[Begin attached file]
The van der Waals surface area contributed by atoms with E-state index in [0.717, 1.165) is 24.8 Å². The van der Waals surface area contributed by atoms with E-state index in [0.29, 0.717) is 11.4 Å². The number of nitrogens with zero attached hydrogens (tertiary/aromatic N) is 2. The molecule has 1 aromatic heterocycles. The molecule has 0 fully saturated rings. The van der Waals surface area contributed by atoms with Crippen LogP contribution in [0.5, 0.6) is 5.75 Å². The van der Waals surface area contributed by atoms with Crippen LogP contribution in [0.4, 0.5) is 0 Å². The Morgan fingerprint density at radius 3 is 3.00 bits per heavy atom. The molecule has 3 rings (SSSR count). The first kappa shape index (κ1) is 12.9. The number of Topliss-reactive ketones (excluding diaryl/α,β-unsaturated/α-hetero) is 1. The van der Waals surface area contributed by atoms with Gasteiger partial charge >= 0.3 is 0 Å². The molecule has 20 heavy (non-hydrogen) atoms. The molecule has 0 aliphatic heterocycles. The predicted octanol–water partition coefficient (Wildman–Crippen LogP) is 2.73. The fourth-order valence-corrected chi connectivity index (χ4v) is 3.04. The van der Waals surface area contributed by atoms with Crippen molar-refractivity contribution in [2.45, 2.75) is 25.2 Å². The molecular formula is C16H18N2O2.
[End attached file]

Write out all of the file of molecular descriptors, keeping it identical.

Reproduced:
The van der Waals surface area contributed by atoms with E-state index in [0.717, 1.165) is 24.8 Å². The van der Waals surface area contributed by atoms with E-state index in [0.29, 0.717) is 11.4 Å². The number of nitrogens with zero attached hydrogens (tertiary/aromatic N) is 2. The molecule has 1 aromatic heterocycles. The molecule has 0 fully saturated rings. The van der Waals surface area contributed by atoms with Crippen LogP contribution in [0.5, 0.6) is 5.75 Å². The van der Waals surface area contributed by atoms with Crippen LogP contribution in [0.4, 0.5) is 0 Å². The Morgan fingerprint density at radius 3 is 3.00 bits per heavy atom. The molecule has 3 rings (SSSR count). The first kappa shape index (κ1) is 12.9. The number of Topliss-reactive ketones (excluding diaryl/α,β-unsaturated/α-hetero) is 1. The van der Waals surface area contributed by atoms with Gasteiger partial charge >= 0.3 is 0 Å². The molecule has 20 heavy (non-hydrogen) atoms. The molecule has 0 aliphatic heterocycles. The predicted octanol–water partition coefficient (Wildman–Crippen LogP) is 2.73. The fourth-order valence-corrected chi connectivity index (χ4v) is 3.04. The van der Waals surface area contributed by atoms with Crippen molar-refractivity contribution in [2.45, 2.75) is 25.2 Å². The molecular formula is C16H18N2O2.